Just for fun (and to be contrarian), here is an excerpt from John Wesley’s “A Calm Address to Our American Colonies.” It shows that not every Christian, especially those in England, thought that America’s independence was a good thing. Read Romans 13 at your parade or fireworks display and you’ll get his drift. Here it is:
One writer asserts twenty times, “He that is taxed without his own consent, that is, without being represented, is a slave.” I answer, no. I have no representative in Parliament, but I am taxed, yet I am no slave. Yea, nine in ten throughout England have no representative, no vote, yet they are no slaves; they enjoy both civil and religious liberty to the utmost extent.
He replies, “But they may have votes if they will; they may purchase freeholds.” What! Can every man in England purchase a freehold (property that entitled one to vote)? No, not one in an hundred. But be that as it may, they have no vote now; yet they are no slaves, they are the freest men in the whole world.
Who then is a slave? Look into America, and you may easily see. See that Negro, fainting under the load, bleeding under the lash! He is a slave. And is there no difference between him and his master? Yes. The one is screaming, “Murder! Slavery!” the other silently bleeds and dies!
But wherein then consists the difference between liberty and slavery? Herein: You and I, and the English in general, go where we will and enjoy the fruit of our labors: this is liberty. The Negro does not: this is slavery. Is not then all this outcry about liberty and slavery mere rant, and playing upon words?…
But whence then is all this hurry and tumult? Why is America all in an uproar? If you can yet give yourselves time to think, you will see the plain case is this: A few years ago, you were assaulted by enemies [in the French and Indian War], whom you were not able to resist. You represented this to your mother-country and desired her assistance. You [were] largely assisted, and by that means wholly delivered from all your enemies.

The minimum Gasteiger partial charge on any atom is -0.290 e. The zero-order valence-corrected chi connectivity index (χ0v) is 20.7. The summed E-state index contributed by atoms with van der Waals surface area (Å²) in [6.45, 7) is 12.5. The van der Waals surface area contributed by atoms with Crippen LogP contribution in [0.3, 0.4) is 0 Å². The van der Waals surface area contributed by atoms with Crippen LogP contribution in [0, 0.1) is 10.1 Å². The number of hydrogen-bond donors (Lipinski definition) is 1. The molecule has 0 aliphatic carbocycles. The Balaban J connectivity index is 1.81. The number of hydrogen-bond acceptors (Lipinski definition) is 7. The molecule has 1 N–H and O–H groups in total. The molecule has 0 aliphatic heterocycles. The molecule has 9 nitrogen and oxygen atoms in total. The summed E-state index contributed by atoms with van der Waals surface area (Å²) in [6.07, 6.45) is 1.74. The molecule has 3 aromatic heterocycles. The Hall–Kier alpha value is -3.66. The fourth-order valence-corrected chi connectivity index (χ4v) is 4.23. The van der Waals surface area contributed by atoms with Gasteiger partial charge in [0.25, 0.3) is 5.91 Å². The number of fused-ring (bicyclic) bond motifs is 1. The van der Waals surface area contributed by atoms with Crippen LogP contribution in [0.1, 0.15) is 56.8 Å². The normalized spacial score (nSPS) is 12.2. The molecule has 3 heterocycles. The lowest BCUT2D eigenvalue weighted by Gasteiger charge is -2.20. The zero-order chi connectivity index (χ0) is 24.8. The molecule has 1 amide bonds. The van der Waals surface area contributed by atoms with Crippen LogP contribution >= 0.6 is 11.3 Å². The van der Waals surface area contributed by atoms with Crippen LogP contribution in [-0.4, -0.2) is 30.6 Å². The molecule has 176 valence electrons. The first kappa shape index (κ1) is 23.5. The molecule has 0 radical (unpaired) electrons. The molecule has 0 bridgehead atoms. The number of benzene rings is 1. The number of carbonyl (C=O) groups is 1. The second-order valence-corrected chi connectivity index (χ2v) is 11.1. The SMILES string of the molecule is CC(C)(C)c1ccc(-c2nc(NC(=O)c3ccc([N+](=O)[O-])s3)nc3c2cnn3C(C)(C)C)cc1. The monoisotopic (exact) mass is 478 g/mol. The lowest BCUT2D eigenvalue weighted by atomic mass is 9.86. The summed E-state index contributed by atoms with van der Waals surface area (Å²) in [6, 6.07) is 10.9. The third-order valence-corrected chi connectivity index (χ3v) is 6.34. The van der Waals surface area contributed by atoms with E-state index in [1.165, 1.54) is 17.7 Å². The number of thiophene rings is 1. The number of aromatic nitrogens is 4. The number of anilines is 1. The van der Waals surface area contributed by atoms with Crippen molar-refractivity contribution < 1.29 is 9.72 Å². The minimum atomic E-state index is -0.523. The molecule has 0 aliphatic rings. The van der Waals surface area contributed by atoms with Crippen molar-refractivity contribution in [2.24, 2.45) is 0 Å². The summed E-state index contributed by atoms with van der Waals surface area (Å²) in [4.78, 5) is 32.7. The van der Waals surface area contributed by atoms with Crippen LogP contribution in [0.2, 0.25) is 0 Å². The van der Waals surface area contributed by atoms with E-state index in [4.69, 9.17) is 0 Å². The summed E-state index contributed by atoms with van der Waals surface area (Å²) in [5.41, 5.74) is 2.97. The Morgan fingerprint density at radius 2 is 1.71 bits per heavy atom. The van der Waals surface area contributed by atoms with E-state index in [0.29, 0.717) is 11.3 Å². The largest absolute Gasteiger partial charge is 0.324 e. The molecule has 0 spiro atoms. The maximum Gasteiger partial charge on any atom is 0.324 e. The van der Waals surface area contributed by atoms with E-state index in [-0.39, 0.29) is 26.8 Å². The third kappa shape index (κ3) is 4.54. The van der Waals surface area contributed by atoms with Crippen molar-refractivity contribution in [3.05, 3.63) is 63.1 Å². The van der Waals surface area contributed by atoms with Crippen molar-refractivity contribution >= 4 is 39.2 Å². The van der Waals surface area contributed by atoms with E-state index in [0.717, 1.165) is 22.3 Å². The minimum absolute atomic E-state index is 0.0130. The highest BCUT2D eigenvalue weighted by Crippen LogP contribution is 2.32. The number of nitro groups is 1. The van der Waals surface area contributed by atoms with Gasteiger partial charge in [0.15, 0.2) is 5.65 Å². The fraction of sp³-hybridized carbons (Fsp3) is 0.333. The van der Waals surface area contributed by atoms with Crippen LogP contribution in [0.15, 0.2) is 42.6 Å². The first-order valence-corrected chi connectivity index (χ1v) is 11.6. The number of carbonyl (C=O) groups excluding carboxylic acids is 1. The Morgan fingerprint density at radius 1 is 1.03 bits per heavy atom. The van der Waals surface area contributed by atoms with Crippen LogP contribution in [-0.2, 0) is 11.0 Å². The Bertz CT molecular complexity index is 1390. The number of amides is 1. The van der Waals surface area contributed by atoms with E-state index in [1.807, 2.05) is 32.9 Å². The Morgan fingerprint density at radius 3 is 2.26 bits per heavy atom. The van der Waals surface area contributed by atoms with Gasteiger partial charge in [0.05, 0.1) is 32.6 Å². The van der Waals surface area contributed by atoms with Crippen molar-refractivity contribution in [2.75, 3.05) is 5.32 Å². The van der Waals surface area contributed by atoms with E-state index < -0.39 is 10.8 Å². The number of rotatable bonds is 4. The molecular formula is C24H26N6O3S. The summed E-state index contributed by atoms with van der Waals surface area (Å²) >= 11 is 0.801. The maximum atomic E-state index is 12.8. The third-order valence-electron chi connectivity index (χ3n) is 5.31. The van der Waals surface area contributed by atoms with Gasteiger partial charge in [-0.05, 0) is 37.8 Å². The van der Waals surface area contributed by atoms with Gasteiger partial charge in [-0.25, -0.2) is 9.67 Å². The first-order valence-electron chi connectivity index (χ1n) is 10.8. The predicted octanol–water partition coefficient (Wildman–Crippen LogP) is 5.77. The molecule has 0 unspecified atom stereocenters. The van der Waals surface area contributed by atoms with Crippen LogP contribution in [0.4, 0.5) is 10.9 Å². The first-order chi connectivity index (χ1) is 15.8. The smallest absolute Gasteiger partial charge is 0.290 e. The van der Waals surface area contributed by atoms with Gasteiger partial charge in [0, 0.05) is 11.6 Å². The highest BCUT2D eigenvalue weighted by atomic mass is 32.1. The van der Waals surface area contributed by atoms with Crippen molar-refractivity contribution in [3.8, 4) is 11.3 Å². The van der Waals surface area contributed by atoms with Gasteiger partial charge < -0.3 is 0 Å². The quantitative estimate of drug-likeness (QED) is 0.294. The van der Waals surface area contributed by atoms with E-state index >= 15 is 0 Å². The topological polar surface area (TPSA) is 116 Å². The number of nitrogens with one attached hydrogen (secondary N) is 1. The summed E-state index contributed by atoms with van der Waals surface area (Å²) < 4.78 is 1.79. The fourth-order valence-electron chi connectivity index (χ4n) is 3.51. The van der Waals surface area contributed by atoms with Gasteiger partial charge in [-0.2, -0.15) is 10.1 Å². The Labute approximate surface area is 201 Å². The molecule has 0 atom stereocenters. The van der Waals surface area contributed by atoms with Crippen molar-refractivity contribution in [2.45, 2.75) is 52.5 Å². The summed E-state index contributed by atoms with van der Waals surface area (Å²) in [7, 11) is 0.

After a time, your mother country, desiring to be reimbursed for some part of the large expense she had been at, laid a small tax (which she had always a right to do) on one of her colonies. But how is it possible that the taking of this reasonable and legal step should have set all America in a flame?…
Can you hope for a more desirable form of government, either in England or America, than that which you now enjoy? After all the vehement cry for liberty, what more liberty can you have? What more religious liberty can you desire than that which you enjoy already?
May not every one among you worship God according to his own conscience? What civil liberty can you desire which you are not already possessed of? Do not you sit without restraint “every man under his own vine?” Do you not, every one high or low, enjoy the fruit of your labor? This is real, rational liberty such as is enjoyed by Englishmen alone and not by any other people in the habitable world.